Then I remembered that years and years before I’d had a mystery skin problem: itching peeling raw patches … um … “where the sun don’t shine”. Steroid cream helped. Of course, that had been inverse psoriasis.

So yes, there are plenty of people who get diagnosed with PsA first. And they might never see Psoriasis. Or they will recall a minor eruption. Or the dermatologist asks and you realize “Oh, so THAT’S what “that” was.”

We like to think of ourselves as the “elite” of the PsA world. :crazy_face: Kidding, of course. We’re glad you’re here, and hope you post really soon to say hello!


I was also atypical, with no psoriasis symptoms at the time of my diagnosis, although my mum had had extreme psoriasis in her later years. My diagnosis came after the rapid disintegration of my left knee, necessitating a knee replacement, followed by an abnormally long recovery. Even with my inflammation markers sky-high, my rheumatologist was clearly uncomfortable assigning PsA without any psoriasis. That was 7 years ago.
Last year, sadly, his worry proved needless: I developed pustular psoriasis on my palms! Like everything else with this disease, atypical is the norm.

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Ouch, Susan2! That must be really awful to have on your palms. I know of another member who suffers that on her feet. Miserable stuff.

While we’re on the “atypical” theme (still? as usual?) another thing that throws doctors off is the fact that for about 51% of us, our inflammation markers look normal. In my case, one of my hips disintegrated so rapidly that the radiologist was sure that it was avascular necrosis.

Of course, my inflammation markers were normal (as they always had been). My PCP argued that it was NOT PsA because of the normal markers. I insisted that it WAS PsA, despite the normal inflammation markers. It didn’t really matter, because the hip had to be replaced whatever the reason. Anyway, during the surgery the inflammation in my hip was so bad that the whole area had vascularized, and when the surgeon went to install one of the main parts, I lost two litres of blood. Meanwhile, my markers were normal.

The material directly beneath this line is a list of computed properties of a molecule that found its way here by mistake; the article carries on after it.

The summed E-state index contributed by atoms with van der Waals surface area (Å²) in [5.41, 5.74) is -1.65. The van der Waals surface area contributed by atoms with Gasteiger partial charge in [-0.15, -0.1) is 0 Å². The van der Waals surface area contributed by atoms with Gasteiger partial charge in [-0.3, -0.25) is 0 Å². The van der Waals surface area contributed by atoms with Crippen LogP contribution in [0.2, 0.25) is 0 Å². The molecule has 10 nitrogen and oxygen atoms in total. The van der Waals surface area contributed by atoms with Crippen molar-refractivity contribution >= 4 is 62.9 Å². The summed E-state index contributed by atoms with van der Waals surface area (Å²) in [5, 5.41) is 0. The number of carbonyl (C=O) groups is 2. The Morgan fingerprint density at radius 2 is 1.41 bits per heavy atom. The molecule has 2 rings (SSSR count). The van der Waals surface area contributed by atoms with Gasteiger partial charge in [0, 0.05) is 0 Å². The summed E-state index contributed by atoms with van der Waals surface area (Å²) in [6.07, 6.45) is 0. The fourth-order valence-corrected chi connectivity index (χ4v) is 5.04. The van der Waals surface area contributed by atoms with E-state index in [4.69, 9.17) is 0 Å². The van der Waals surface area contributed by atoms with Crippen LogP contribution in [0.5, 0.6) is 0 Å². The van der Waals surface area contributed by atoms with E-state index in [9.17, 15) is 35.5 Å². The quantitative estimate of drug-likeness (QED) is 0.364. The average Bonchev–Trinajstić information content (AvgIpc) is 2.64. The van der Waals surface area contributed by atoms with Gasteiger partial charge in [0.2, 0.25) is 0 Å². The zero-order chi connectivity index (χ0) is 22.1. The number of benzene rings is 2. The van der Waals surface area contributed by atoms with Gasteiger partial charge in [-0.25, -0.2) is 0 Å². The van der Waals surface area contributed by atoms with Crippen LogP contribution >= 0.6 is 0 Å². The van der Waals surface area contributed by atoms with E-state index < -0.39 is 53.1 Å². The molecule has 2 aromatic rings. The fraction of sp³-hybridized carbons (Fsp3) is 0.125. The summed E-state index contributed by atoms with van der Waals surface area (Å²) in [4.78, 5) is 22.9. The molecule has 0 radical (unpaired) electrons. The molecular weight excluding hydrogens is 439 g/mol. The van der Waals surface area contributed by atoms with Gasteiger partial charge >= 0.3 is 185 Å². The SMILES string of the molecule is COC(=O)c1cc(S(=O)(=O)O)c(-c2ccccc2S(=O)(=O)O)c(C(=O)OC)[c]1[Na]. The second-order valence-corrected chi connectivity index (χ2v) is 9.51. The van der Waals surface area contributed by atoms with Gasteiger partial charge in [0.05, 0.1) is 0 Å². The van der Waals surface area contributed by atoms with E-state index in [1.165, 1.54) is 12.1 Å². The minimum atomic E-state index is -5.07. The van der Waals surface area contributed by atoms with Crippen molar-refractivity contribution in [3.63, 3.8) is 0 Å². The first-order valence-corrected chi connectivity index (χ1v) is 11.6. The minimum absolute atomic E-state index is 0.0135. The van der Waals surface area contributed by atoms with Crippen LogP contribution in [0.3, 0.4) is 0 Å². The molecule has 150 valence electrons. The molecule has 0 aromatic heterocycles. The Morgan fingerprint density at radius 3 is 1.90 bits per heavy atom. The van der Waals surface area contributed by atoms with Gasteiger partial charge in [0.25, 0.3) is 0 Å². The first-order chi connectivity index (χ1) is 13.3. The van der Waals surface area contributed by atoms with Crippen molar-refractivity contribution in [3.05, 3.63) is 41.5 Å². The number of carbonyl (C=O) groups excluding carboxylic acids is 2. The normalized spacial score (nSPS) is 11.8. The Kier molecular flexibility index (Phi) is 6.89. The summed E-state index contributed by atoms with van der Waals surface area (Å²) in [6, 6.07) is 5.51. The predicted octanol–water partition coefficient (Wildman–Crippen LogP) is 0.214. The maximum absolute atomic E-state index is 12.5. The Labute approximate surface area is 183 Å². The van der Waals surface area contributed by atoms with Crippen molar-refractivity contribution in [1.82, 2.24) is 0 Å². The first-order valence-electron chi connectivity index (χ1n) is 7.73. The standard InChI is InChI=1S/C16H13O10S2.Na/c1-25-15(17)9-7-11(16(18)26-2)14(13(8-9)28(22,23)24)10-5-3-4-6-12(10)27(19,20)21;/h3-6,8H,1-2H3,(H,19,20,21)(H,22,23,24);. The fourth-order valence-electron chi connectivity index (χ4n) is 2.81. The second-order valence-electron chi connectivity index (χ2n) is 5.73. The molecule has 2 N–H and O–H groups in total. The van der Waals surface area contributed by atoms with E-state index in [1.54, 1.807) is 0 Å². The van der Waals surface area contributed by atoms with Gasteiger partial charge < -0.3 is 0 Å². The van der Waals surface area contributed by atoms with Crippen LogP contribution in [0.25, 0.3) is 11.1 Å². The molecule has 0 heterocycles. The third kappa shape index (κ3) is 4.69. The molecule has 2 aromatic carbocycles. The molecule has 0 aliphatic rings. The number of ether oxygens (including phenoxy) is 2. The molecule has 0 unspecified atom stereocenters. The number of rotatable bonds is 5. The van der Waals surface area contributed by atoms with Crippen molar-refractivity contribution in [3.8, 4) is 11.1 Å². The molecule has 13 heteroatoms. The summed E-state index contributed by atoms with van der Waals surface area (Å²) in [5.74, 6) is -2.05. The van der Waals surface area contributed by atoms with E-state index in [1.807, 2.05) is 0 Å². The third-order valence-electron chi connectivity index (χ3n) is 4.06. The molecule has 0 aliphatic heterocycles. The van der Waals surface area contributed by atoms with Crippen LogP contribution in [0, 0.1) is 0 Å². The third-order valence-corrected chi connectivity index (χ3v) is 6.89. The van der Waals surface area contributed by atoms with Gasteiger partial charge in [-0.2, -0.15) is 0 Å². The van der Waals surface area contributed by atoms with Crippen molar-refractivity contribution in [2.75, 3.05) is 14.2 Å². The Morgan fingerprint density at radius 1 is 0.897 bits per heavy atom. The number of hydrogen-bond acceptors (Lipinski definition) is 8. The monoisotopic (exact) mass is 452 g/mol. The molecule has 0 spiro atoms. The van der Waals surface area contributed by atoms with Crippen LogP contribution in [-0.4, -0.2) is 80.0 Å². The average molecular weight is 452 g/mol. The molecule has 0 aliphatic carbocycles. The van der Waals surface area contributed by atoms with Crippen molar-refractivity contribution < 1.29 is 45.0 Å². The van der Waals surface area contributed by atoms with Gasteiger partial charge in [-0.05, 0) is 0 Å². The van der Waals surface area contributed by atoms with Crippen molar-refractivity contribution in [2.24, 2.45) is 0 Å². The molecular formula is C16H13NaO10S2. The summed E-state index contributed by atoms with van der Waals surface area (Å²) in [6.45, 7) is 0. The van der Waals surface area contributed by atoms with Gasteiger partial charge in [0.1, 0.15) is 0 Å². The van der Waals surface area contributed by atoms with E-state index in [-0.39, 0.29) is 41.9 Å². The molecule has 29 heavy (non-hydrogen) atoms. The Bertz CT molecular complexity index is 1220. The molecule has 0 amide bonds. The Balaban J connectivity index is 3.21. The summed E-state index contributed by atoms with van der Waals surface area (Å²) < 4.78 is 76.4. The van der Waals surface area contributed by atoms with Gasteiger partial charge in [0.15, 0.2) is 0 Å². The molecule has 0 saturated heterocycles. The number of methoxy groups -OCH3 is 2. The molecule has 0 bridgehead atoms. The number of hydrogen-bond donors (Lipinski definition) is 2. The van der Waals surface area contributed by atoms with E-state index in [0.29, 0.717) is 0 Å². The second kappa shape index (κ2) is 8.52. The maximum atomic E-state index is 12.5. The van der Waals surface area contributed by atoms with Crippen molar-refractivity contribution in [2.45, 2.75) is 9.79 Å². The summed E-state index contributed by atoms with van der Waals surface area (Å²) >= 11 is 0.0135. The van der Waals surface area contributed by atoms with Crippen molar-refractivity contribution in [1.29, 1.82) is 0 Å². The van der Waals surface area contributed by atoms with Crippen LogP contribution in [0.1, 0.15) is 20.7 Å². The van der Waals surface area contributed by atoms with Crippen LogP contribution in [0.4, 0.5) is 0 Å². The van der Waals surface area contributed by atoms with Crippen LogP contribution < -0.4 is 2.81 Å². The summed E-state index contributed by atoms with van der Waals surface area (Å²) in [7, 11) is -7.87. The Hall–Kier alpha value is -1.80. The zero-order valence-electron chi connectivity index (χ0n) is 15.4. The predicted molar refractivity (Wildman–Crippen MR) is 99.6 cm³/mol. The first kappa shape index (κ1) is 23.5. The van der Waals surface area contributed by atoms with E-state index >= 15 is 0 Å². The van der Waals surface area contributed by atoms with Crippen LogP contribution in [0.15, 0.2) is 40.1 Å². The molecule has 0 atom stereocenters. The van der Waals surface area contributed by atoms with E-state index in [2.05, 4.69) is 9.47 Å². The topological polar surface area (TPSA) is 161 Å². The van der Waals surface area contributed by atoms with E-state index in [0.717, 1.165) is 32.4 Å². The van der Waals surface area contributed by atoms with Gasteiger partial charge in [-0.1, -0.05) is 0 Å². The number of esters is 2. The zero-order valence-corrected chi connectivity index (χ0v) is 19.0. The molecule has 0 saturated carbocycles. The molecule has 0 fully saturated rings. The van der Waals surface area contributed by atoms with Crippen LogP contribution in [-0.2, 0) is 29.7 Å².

As Susan2 said, atypical is the norm. We PsA-ers are special. :blush:

Seenie, it certainly helps to have a sense a humour! When I realized what was happening on my palms - because even pustular psoriasis can present in several different ways, and change over time - I told my rheumie that, finally, he could be reassured of his diagnosis! As it happens, I have had one recurring pustule in one place on my instep, which my family doc had treated with ointments and antibiotics for several years.
I’m with you on the inflammation front, too. I have had periods of high inflammation with corresponding joint and muscle pain, but the same dismal symptoms have also occurred when my numbers were low. My rheumatologist is told me to watch for this, so I don’t ever have to convince him.
I’m still managing the hands with a new topical, and have not yet had to resort to biologics with the PsA. My pain levels are tolerable, and no new damage has presented. For a while there, it looked like the dermatologist was going to be the one prescribing them: rather ironic after all the travails with the 7 years of PsA. Oh, it’s special, alright!

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There is an advantage to having the Dermatologist prescribe the bios (or a with it Rheumy) you either get them more often or in higher dosages when the P is also charted.